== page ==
Cutty Sark 1840


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Clipper Ship Cutty Sark , 1840. Museum Quality Model

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A museum-quality model of the last and most famous of the tea clippers, the most glamorous merchant ships ever built, and the fastest sailing ships of the 19th century. Built in 1869, at the transition point between sail and steam, the Cutty Sark could still outperform the powered ships that in the end replaced her.

This plank-on-bulkhead ship model captures the sleek lines and appearance of the original teak hull, built over a wrought iron frame for a composite construction that was revolutionary at the time. The Cutty Sark was deliberately chosen for preservation, and is now one of the most famous landmarks in London, located at Greenwich, a centre of naval tradition, with Wren's magnificent Naval College and the Royal Observatory, through which passes the Greenwich meridian, itself born of maritime needs.

The above photograph of the bow shows the attention to detail and quality of materials and workmanship by the skilled artisans at Abordage, while the main photograph shows the intricacy of the waxed marine-brand rigging, as well as the faithfully-reproduced, built-for-speed lines of her teak exterior hull.

The Cutty Sark herself is currently under restoration, to preserve her radical composite construction. Shortly after this started, sadly she was damaged by an accidental fire, although thankfully after her rigging and fittings had been removed. This magnificent model shows her as she was when restoration began, and will be once again at its completion. The care shown in the construction of this scale model mirrors that being shown in the reconstruction of the original, a loving and faithful recreation of the ship that has become the epitome of the most romantic era of merchant sailing ships.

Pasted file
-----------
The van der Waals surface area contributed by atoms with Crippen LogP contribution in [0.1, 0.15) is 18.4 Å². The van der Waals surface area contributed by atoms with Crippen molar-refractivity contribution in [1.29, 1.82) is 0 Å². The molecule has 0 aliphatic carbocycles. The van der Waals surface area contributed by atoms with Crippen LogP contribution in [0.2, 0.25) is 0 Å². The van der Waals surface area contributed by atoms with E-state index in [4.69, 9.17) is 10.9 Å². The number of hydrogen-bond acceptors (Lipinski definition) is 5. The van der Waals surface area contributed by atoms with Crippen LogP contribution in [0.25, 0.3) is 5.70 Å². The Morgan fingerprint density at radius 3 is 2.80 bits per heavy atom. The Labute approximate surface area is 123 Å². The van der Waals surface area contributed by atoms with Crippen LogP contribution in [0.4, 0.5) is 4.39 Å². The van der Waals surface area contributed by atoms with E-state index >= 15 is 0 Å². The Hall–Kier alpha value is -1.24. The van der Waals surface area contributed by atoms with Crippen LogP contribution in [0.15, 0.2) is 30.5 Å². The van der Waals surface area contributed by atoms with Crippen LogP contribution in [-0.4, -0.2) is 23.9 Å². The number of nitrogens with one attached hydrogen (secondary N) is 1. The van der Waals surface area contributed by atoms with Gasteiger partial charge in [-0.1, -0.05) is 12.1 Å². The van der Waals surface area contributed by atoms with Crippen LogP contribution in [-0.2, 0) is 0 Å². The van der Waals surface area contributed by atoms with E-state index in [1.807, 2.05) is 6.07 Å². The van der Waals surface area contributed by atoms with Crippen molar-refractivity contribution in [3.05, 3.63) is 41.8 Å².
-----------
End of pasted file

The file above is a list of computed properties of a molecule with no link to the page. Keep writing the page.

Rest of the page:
Size93 cm L 61 cm Hgh

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Cutty Sark 1840

Cutty Sark 1840

Lord Dunraven had no hesitation when he decided to issue his second challenge; he immediately turned to George Lennox Watson and gave him carte blanche to design his new challenger. Watson was determined to win. To achieve his objective, his inspiration came largely from ideas developed by the Americans: wide beam, full lines, composite construction.

Valkyrie III was built by the D. & W. Henderson & Co. yard at Partick on the Clyde. Her frames were in steel, with wooden planking. She was given a steel mast. Launched in May 1895, Valkyrie III had her ballast increased after her first trials against Britannia.


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